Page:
The Victoria Transport Policy Institute tells us:
Transit [public transport] becomes more important as cities grow. In smaller cities transit primarily serves transportation disadvantaged riders (people cannot use an automobile), typically representing 5-10% of the population, but as cities grow in size and density transit serves more discretionary riders (people who have the option of driving), and so provides more benefits by reducing traffic problems and supporting more efficient land use patterns.
However, at the margin (i.e., compared with their current travel patterns) many motorists would prefer to drive somewhat less and use alternatives more, provided they are convenient, comfortable and affordable. Satisfying this growing demand for alternative modes can provide a variety of benefits. When all impacts are considered, improving public transit is often the most cost-effective transportation improvement.
When one has spent all one’s money on tickets to see Waiting for Godot, and lives far out in regional Victoria, we discretionary riders appreciate ‘cheap Sunday’ railway tickets. Parking at the Lilydale station is fine on a Sunday and considering the petrol, city parking and environmental costs of driving in – how fantastic that a grandmother, two grown-up best friends and a couple of teens can trundle into the city on a Sunday train for the grand total of $15.50.
But … no.
Tickets bought and validated, the platform monitor advertises a train that doesn’t appear to be leaving at the time advertised on the online timetable, consulted before the journey began.
Oh no, says the man who sold us the tickets, when I enquire. The train will take you to Ringwood and there is a bus to Camberwell and then you can get back on the train to the city.
But this is not advertised on the timetable, say I. There are no signs here, by the window, informing me that this disruption is going on. No warning by the validation machine.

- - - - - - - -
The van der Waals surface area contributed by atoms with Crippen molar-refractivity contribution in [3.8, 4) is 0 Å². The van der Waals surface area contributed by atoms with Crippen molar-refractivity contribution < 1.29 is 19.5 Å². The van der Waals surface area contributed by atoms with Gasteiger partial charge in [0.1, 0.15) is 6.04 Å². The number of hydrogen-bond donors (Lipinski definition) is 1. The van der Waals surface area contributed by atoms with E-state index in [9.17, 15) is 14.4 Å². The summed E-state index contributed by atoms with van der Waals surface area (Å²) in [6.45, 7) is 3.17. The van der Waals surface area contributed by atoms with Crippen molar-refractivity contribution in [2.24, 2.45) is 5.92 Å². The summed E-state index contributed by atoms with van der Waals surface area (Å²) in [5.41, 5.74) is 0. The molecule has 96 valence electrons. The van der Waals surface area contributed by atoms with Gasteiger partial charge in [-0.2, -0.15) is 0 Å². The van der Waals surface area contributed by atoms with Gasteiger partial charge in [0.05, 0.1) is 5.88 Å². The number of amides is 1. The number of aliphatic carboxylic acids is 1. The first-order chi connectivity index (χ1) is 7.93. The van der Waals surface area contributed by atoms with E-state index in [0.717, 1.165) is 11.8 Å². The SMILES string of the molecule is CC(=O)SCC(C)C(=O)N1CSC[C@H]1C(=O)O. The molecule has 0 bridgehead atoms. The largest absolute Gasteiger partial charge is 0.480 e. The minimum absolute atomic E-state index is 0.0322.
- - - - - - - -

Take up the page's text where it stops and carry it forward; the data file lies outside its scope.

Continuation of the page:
It has been advertised since the 27th of April, says the Lilydale station attendant, with no apology. There are posters.
Where is this poster? We saw no poster!
He points the poster out. It is behind us, in a corner not visible when a customer arrives, buys a ticket or exits to the platform. It is in a corner where no one can see it unless they stand at the counter and look back to where they’ve come in to the station.
It is a sign that any corporate writing student would lament for lack of clarity. Careful reading reveals an announcement of the disruption and subsequent 50-minute delay.
This is getting alarming. A 50-minute delay on an already hour-long train trip. Turning, for us, a four-hour return trip into a six-hour return trip.
But, says the grandmother, this is dated Saturday 15. Today is Sunday 16.
We have tickets to wait for Godot. We can’t be late. Qua sky and all that. We will have to drive. We would like our money back.
Have you validated the tickets? asks the Lilydale railway assistant.
Yes, we say.
Then I cannot refund your money, says he.
No apology. Not the slightest sense of personal responsibility, though he is happy to give us the complaint number if we would just like to wait a little longer.
My friend takes a photo of the useless poster with the wrong date. As we head off to the car, all fuming about the lack of customer service, he hurries out to change it.
Fortunately for us, we’d planned to be early and subsequently found a lucky park at the very crowded Camberwell station. We use our unrefundable tickets. On the platform at Camberwell there are stories being swapped of the multitude of public transport ineptitudes. There are retellings of terrible customer service attitudes practiced by public transport staff. There is a couple with travelling luggage, obviously distressed, probably missing ongoing connections.
This comment by a passing stranger sums it up: No wonder people get pissed off.
How difficult is it to flag changes to a timetable?
How difficult is it to adequately warn customers of 50-minute delays to the usual service – not to mention a train-load of passengers being jammed on to a couple of buses? No fun for the elderly, that’s for sure.
Why is it such an appalling service and why are they allowed such self-serving blanket rules of non-engagement with refunds and/or complaint procedures?
We were privileged enough to jump in our car and take our umbrage to the road. I pity the ‘transport disadvantaged’, trapped in a system that couldn’t care less about them.
Get rid of the pseudo-nazi transport police and bring back conductors who can sell you a ticket if you haven’t got one.
And will someone help the poor customer service staff – something terrible has happened to them.
Is there nothing to be done?
Overland is a not-for-profit magazine with a proud history of supporting writers, and publishing ideas and voices often excluded from other places.
Subscribe | Renew | Donate November 9–16 to support progressive literary culture for another year – and for the chance to win magnificent prizes!